In silence, solitude and stern surmise His faith was tried and proved commensurate With life and death. The stone-blind eyes of Fate Perpetually stared into his eyes, Yet to the hazard of the enterprise He brought his soul, expectant and elate, And challenged, like a champion at the Gate, Death's undissuadable austerities. And thus, full-armed in all that Truth reprieves From dissolution, he beheld the breath Of daybreak flush his thought's exalted ways, While, like Dodona's sad, prophetic leaves, Round him the scant, supreme, momentous days Trembled and murmured in the wind of Death.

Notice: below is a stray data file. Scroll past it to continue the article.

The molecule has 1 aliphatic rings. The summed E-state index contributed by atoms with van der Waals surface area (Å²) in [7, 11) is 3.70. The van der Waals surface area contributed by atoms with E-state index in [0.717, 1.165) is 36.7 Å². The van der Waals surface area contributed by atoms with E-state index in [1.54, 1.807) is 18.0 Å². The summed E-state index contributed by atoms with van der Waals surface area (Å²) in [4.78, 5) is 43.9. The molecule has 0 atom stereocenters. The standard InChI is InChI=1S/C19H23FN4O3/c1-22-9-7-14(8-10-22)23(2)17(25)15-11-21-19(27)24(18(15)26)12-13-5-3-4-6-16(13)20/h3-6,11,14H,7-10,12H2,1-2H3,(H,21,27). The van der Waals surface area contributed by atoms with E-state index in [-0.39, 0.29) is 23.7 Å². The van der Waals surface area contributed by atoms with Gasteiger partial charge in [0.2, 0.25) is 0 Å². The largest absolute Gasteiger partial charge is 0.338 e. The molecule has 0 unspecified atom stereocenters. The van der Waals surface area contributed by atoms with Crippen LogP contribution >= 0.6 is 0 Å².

There moved a Presence always by his side, With eyes of pleasure and passion and wild tears, And on her lips the murmur of many years, And in her hair the chaplets of a bride; And with him, hour by hour, came one beside, Scatheless of Time and Time's vicissitude, Whose lips, perforce of endless solitude, Were silent and whose eyes were blind and wide. But when he died came One who wore a wreath Of star-light, and with fingers calm and bland Smoothed from his brows the trace of mortal pain; And of the two who stood on either hand, "This one is Life," he said, "And this is Death, And I am Love and Lord over these twain!"